|The first excerpt represents the past or something you must release, and is drawn from The Letters of Robert Louis Stevenson by Robert Louis Stevenson:
how feeble, how untrue, how tedious; and, of course, when he
surrendered to his temperament, how good and powerful. And yet
never plain nor clear. He could not consent to be dull, and thus
became so. He would leave nothing undeveloped, and thus drowned
out of sight of land amid the multitude of crying and incongruous
details. There is but one art - to omit! O if I knew how to omit,
I would ask no other knowledge. A man who knew how to omit would
make an ILIAD of a daily paper.
Your definition of seeing is quite right. It is the first part of
omission to be partly blind. Artistic sight is judicious
blindness. Sam Bough must have been a jolly blind old boy. He
|The second excerpt represents the present or the deciding factor of the moment, and is drawn from The Jungle Book by Rudyard Kipling:
elephants to-night will--but why should I waste wisdom on a
"What will they do?" Little Toomai called out.
"Ohe, little one. Art thou there? Well, I will tell thee,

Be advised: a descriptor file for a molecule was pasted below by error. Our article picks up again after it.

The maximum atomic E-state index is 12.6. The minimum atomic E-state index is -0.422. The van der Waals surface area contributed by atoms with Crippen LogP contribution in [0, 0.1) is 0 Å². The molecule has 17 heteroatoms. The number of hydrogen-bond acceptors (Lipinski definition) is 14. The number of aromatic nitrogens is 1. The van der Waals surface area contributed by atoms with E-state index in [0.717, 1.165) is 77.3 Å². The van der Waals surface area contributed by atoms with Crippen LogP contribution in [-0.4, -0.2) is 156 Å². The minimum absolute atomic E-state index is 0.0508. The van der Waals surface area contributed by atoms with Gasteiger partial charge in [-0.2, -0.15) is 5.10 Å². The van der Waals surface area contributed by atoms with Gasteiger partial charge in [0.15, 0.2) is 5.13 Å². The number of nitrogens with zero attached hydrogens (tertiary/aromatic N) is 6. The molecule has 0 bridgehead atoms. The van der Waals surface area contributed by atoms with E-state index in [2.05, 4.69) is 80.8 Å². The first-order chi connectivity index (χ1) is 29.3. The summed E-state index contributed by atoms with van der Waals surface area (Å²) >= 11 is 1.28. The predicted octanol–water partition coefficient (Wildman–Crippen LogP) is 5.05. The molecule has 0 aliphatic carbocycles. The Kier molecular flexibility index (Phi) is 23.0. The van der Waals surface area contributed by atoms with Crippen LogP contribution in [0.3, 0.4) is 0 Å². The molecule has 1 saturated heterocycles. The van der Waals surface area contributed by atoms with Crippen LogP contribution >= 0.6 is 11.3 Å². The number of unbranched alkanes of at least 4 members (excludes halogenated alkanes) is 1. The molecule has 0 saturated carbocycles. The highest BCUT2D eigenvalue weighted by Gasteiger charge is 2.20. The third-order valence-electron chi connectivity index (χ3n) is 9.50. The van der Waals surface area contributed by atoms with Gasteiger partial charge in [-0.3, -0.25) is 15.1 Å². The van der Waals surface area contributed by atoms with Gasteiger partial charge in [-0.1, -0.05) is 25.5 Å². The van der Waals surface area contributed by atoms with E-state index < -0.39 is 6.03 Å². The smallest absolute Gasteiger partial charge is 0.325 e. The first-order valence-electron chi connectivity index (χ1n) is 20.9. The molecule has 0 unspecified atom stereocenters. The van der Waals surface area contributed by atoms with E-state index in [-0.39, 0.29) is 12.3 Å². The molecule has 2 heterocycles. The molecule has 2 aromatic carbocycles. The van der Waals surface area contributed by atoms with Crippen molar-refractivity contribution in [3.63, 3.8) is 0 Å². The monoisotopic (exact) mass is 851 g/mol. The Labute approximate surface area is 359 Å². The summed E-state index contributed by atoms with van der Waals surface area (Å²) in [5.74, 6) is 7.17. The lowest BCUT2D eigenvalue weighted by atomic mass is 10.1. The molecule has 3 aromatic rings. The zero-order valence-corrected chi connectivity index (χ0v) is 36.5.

for thou hast a cool head. They will dance, and it behooves thy
father, who has swept all the hills of all the elephants, to
double-chain his pickets to-night."
"What talk is this?" said Big Toomai. "For forty years,
father and son, we have tended elephants, and we have never heard
such moonshine about dances."
"Yes; but a plainsman who lives in a hut knows only the four
The Jungle Book
|The third excerpt represents the future or something you must embrace, and is drawn from The Chouans by Honore de Balzac:
Assemblies to pass certain special measures relating to the
independent companies authorized by the ordinance. In response to this
request a new law had been promulgated a few days before this history
begins, organizing into regular legions the various weak and scattered
companies. These legions were to bear the names of the departments,--
Sarthe, Orne, Mayenne, Ille-et-Vilaine, Morbihan, Loire-Inferieure,
and Maine-et-Loire. "These legions," said the law, "will be specially
employed to fight the Chouans, and cannot, under any pretence, be sent
to the frontier."
The foregoing irksome details will explain both the weakness of the
Directory and the movement of this troop of men under escort of the